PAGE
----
The fellow who's Mom wants him to stay with her this weekend generally attends about half of our activities, if he remembers. He is the one (actually only) Scout in our Troop that always says "no one told me about that, I didn't get the email, etc. etc." His Mom even admitted to me that she doesn't always read or even open emails about Scout stuff. She said to me "oh, if I see it's an email about Scouts I just put it aside to read later." Sure is a good way to miss out on important info.

 

The plans the guys made for the year last August and the weekly meeting plans put together by our PLC each month are certainly attractive enough for the other eight boys in the Troop that come to the meetings and the campouts (for instance, regarding the aforementioned Clemson Homecoming Game: two of our Scouts had the opportunity to go but declined because they wanted to go on the backpacking trip).

 

So, as I said I will agree with you in part. But, poor program isn't always the reason for poor attendance.

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Mom's weekend? That could be established by the court and I really wouldn't expect the kid to give it up but I might expect mom to say "Hey, I'll see you next time."

 

Family obligations? Funerals, weddings, Grampa's in from Naples Italy. Againg, I wouldn't expect a kid to give those up for camping and neither should you.

 

The problem is that too many times cancellations are for things like "it's raining" or "Jimmy has a new Xbox." The problem is that too many boys view camping as something akin to work. It drags them out of their bedrooms, away from the TV, and they have to deal with dirt and trees.

 

Too many kids don't want to do anything adventuresome unless it packaged and tidy and they don't have to do any work. Paintball? That's fun, mom will drive me. Pick up games? Nah, too much effort.

 

 

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Everything is a choice. One may CHOOSE to do a wedding or funeral instead of a campout. Go for it. When one says "I can't", or "I have no choice", what that really means is "I would have to give up a lot to do the campout instead of the other thing, so I CHOOSE the other thing".

 

Stuff like weddings, court-ordered visitation, and trips to the Bahamas don't come up at the last minute, "forcing" a boy to cancel out of a campout.

 

If boys are making choices that adversly affect others, perhaps they are not making the "ethical choices over their lifetimes" we are working to instill. So the question is, will cancellation rules fix that?

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Many kids have no clue what the family is planning beyond tomorrow. "Wedding? I didn't know about any wedding."

 

I view weddings and funerals and visits from out of town family as obligations, not choices.

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On this one I'm with GW. If my kid tried to tell me he was not going to be at (insert family obligation here) because he was going camping?! I'd set him straight right quick. Hopefully two things would happen. First, I hope he wouldn't sign himself up for something that conflicts with a family obligation (to the extent that these are known in advance). Second, if he did, I hope he'd make the proper phone calls to cancel and apologize as soon as possible, so as to spare others the annoyances that go with last-minute cancellations.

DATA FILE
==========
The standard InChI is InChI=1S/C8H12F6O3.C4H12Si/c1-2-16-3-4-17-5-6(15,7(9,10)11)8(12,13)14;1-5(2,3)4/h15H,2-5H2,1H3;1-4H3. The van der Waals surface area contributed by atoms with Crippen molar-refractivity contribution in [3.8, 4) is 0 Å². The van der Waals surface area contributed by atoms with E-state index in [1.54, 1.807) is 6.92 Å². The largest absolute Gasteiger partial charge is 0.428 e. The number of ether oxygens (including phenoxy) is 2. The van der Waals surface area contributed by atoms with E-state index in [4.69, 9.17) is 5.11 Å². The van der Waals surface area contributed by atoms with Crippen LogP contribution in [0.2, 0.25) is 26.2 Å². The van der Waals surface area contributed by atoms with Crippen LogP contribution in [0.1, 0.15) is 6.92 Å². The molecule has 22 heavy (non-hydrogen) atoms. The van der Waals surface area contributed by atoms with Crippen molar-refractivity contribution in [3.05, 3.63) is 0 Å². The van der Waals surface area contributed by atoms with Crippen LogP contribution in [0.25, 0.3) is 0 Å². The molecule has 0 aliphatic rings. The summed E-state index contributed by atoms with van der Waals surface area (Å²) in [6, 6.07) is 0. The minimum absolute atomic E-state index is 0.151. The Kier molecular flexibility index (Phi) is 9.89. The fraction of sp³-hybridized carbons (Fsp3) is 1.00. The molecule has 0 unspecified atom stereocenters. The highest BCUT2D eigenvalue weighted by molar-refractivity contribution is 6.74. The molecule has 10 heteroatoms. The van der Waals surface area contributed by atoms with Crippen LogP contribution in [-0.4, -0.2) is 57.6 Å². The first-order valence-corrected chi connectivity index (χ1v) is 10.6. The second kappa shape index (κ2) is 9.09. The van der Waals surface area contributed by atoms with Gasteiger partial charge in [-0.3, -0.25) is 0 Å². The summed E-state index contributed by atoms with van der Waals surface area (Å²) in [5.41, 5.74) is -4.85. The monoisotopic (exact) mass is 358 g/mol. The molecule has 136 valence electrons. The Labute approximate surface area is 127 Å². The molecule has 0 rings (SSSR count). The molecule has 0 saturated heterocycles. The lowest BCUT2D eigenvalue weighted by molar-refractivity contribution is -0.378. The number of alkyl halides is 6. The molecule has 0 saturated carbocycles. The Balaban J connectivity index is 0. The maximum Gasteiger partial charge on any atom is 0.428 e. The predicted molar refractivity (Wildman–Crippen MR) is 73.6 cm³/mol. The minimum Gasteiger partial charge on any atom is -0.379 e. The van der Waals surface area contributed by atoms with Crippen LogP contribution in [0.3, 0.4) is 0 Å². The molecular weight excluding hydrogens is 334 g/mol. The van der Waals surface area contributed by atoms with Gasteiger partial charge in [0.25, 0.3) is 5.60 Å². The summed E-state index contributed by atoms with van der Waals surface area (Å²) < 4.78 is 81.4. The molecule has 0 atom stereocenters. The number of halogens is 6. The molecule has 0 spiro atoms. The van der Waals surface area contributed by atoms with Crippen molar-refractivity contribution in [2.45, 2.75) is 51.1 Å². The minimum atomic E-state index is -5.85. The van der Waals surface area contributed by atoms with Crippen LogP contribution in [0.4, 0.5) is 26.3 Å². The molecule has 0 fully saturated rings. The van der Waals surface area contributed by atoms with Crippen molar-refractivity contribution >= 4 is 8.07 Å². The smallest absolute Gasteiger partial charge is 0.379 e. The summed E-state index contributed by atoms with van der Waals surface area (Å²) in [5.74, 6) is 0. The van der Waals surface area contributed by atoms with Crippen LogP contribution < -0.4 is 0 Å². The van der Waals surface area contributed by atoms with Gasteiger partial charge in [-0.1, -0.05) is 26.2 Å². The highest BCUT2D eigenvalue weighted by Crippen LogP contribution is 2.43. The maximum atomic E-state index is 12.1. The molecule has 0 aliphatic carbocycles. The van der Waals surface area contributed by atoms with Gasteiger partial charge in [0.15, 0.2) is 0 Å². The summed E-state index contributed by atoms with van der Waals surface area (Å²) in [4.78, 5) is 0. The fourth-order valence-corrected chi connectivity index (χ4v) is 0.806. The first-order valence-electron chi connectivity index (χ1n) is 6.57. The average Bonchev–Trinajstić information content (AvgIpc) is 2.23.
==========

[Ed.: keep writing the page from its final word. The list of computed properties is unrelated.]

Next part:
But to expect a kid to put scouting before family, or to expect a kid to make choices between scouting and family events independently regardless of parental wishes is, I think, rather unrealistic.

 

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"His Mom even admitted to me that she doesn't always read or even open emails about Scout stuff. She said to me 'oh, if I see it's an email about Scouts I just put it aside to read later.' Sure is a good way to miss out on important info."

 

That is probably more common than we like to believe. I try to compress the central message of my Scouting Emails into the Subject heading:

 

"SLED CAMP Feb 15: $20 Due Monday"

 

It helps if you know the Scouts' Email addresses.

 

Kudu

 

 

 

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The reason why a boy cancels is irrelavent. The result is the same: wasted food, wasted cabin rent, wasted drivers, disappointed patrol mates. Who are we to judge whether a family event or a boob tube extravaganza is a "valid excuse"? Boys (or parents) make the choice to attend, or not. They also make the choice to properly notify (or not) others in the troop that are affected.

 

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"Who are we to judge whether a family event or a boob tube extravaganza is a "valid excuse"? "

 

The Scoutmaster, who should consider such things in helping a boy grow in character and citizenship? Who, under current BSA structure, is charged with signing off on scout spirit for each rank? Who is expected to guide SPL's and PL's in leading the troop/patrol?